BIRMINGHAM, Ala. (WIAT) — Hurricane Delta is approaching the Gulf coast of Louisiana this morning as a major hurricane with winds of 120 miles per hour. The latest advisory from the NHC at 7 AM this morning showed a small change in the forecast track, shifting a bit to the east, but not enough to change the overall forecast.

Its forward speed is basically due north at 12 miles per hour. Conditions have already started to go downhill on the western LA coast, and will only get worse as the storm makes landfall later today. The hurricane is expected to weaken a bit before it comes ashore, but it will still travel over the same areas smacked by Hurricane Laura just six weeks ago. Storm surge flooding, torrential rain, damaging wind and a few tornadoes are all possible this afternoon and evening along most of the Louisiana coast, with the hardest hit areas near Lake Charles. 

Gulf Coast: The Alabama and Florida Gulf coasts will deal with some minor storm surge (1-3 feet) on Friday afternoon, some scattered showers and storms, with the small chance of a stronger storm, wind gusts of 35 mph and strong rip currents. These impacts will be minimal compared to the impacts from Sally a few weeks ago.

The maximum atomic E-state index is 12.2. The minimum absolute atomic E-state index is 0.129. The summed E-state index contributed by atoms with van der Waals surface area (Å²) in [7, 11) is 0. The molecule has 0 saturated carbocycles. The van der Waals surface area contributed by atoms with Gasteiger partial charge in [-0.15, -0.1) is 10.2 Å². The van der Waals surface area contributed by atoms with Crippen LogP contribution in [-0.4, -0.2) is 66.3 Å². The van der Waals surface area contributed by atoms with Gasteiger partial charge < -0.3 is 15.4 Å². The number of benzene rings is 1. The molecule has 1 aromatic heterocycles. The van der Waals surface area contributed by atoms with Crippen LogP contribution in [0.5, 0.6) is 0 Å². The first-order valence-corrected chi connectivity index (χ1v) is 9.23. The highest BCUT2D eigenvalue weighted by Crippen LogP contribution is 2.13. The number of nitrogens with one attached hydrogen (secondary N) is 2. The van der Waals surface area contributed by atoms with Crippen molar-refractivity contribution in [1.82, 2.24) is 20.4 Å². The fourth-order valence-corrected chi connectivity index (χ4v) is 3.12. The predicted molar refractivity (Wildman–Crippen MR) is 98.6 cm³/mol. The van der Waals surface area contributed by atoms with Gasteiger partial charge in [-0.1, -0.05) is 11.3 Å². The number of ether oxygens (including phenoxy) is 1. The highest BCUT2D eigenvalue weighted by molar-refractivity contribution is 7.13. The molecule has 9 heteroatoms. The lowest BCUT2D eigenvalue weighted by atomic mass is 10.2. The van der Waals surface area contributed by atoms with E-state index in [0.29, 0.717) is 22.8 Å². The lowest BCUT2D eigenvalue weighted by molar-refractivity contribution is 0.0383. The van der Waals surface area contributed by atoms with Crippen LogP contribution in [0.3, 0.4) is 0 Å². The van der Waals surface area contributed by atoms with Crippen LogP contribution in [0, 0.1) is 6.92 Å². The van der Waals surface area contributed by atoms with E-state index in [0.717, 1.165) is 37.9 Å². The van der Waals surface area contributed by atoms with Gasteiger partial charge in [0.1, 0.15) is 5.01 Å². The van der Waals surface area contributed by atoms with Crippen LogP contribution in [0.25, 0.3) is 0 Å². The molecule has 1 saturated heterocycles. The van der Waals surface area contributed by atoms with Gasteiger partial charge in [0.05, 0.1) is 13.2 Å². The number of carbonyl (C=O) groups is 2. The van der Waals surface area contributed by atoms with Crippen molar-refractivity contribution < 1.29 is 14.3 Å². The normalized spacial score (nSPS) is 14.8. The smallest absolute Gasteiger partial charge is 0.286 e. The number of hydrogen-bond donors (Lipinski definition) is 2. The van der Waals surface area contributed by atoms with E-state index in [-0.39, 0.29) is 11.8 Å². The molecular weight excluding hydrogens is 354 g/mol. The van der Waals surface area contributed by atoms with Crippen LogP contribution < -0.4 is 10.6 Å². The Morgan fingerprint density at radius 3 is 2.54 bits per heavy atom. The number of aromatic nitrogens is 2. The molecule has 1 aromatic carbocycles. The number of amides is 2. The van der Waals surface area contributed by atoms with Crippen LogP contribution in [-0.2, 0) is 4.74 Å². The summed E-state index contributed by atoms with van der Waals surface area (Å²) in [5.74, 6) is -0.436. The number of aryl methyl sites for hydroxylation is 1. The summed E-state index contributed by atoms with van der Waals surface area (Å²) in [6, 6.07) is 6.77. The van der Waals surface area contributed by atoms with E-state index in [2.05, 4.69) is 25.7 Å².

Central Alabama: Impacts here from Delta will arrive as soon as this afternoon as scattered showers and a few storms move in from the south. Severe weather is not expected with this round of rain, but some thunder and heavy downpours will be. The first wave of rain and storms looks to move through by the evening with a little break in the action for Saturday morning. 

By tomorrow afternoon, we’ll be watching for feeder bands from Delta moving in from the Gulf of Mexico and pushing across the state. Embedded in these bands, a few rotating storms are possible with damaging winds and a tornado possible. The risk is still low, but will need to be monitored through tomorrow evening. 

All told, rainfall rates on the order of 6-10 inches are possible in southern Louisiana, 2-5 inches farther north into parts of Arkansas and Mississippi close to the Mississippi River, and 1-2 inches for us here in Alabama (not enough to cause flooding concerns). Some breeze is possible Saturday, but it looks like we’ll stay far enough away from the low pressure center to avoid strong winds.